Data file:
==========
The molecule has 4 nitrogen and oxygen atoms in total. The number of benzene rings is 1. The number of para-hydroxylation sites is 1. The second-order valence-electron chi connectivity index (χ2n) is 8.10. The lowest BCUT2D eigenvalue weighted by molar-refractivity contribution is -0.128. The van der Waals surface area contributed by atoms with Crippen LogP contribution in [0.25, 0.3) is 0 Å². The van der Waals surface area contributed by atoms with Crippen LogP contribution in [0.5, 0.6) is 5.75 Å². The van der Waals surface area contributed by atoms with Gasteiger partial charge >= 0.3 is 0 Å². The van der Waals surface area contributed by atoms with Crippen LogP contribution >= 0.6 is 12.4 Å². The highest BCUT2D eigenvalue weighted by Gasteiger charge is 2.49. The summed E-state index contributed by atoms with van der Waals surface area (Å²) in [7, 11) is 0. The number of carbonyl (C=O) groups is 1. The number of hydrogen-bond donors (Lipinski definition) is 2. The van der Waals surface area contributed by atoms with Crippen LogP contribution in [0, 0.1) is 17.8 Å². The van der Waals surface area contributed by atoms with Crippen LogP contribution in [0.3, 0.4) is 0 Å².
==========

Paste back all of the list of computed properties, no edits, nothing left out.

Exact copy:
The molecule has 4 nitrogen and oxygen atoms in total. The number of benzene rings is 1. The number of para-hydroxylation sites is 1. The second-order valence-electron chi connectivity index (χ2n) is 8.10. The lowest BCUT2D eigenvalue weighted by molar-refractivity contribution is -0.128. The van der Waals surface area contributed by atoms with Crippen LogP contribution in [0.25, 0.3) is 0 Å². The van der Waals surface area contributed by atoms with Crippen LogP contribution in [0.5, 0.6) is 5.75 Å². The van der Waals surface area contributed by atoms with Gasteiger partial charge >= 0.3 is 0 Å². The van der Waals surface area contributed by atoms with Crippen LogP contribution >= 0.6 is 12.4 Å². The highest BCUT2D eigenvalue weighted by Gasteiger charge is 2.49. The summed E-state index contributed by atoms with van der Waals surface area (Å²) in [7, 11) is 0. The number of carbonyl (C=O) groups is 1. The number of hydrogen-bond donors (Lipinski definition) is 2. The van der Waals surface area contributed by atoms with Crippen LogP contribution in [0, 0.1) is 17.8 Å². The van der Waals surface area contributed by atoms with Crippen LogP contribution in [0.3, 0.4) is 0 Å².